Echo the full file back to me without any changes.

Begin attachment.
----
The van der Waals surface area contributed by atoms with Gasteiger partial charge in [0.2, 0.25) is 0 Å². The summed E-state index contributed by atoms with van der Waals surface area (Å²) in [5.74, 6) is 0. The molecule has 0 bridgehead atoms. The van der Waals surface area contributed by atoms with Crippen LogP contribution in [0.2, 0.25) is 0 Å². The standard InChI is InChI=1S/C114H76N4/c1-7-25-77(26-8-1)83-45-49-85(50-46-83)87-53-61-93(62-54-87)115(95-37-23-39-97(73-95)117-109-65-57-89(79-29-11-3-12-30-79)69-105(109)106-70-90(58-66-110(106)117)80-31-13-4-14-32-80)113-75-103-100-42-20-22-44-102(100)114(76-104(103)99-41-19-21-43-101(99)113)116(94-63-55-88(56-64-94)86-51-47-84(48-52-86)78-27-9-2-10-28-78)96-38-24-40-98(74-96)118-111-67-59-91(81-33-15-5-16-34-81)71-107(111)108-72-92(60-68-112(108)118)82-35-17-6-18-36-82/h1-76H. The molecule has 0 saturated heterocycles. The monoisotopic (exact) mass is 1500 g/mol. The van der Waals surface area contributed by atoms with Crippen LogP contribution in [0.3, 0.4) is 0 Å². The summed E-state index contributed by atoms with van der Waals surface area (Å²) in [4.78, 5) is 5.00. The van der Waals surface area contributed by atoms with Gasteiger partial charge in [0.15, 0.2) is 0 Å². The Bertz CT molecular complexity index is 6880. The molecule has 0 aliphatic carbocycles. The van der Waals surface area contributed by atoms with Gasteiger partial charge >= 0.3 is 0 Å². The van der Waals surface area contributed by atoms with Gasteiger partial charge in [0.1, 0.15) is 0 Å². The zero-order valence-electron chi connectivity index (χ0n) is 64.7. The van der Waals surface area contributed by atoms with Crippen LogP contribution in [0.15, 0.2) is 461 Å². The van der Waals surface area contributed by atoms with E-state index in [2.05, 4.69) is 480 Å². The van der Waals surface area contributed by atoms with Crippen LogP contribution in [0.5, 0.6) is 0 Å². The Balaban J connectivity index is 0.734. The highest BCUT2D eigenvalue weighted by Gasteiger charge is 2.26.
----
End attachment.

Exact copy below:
The van der Waals surface area contributed by atoms with Gasteiger partial charge in [0.2, 0.25) is 0 Å². The summed E-state index contributed by atoms with van der Waals surface area (Å²) in [5.74, 6) is 0. The molecule has 0 bridgehead atoms. The van der Waals surface area contributed by atoms with Crippen LogP contribution in [0.2, 0.25) is 0 Å². The standard InChI is InChI=1S/C114H76N4/c1-7-25-77(26-8-1)83-45-49-85(50-46-83)87-53-61-93(62-54-87)115(95-37-23-39-97(73-95)117-109-65-57-89(79-29-11-3-12-30-79)69-105(109)106-70-90(58-66-110(106)117)80-31-13-4-14-32-80)113-75-103-100-42-20-22-44-102(100)114(76-104(103)99-41-19-21-43-101(99)113)116(94-63-55-88(56-64-94)86-51-47-84(48-52-86)78-27-9-2-10-28-78)96-38-24-40-98(74-96)118-111-67-59-91(81-33-15-5-16-34-81)71-107(111)108-72-92(60-68-112(108)118)82-35-17-6-18-36-82/h1-76H. The molecule has 0 saturated heterocycles. The monoisotopic (exact) mass is 1500 g/mol. The van der Waals surface area contributed by atoms with Crippen LogP contribution in [0.3, 0.4) is 0 Å². The summed E-state index contributed by atoms with van der Waals surface area (Å²) in [4.78, 5) is 5.00. The van der Waals surface area contributed by atoms with Gasteiger partial charge in [0.15, 0.2) is 0 Å². The Bertz CT molecular complexity index is 6880. The molecule has 0 aliphatic carbocycles. The van der Waals surface area contributed by atoms with Gasteiger partial charge >= 0.3 is 0 Å². The van der Waals surface area contributed by atoms with Gasteiger partial charge in [0.1, 0.15) is 0 Å². The zero-order valence-electron chi connectivity index (χ0n) is 64.7. The van der Waals surface area contributed by atoms with Crippen LogP contribution in [0.15, 0.2) is 461 Å². The van der Waals surface area contributed by atoms with E-state index in [2.05, 4.69) is 480 Å². The van der Waals surface area contributed by atoms with Crippen LogP contribution in [0.5, 0.6) is 0 Å². The Balaban J connectivity index is 0.734. The highest BCUT2D eigenvalue weighted by Gasteiger charge is 2.26.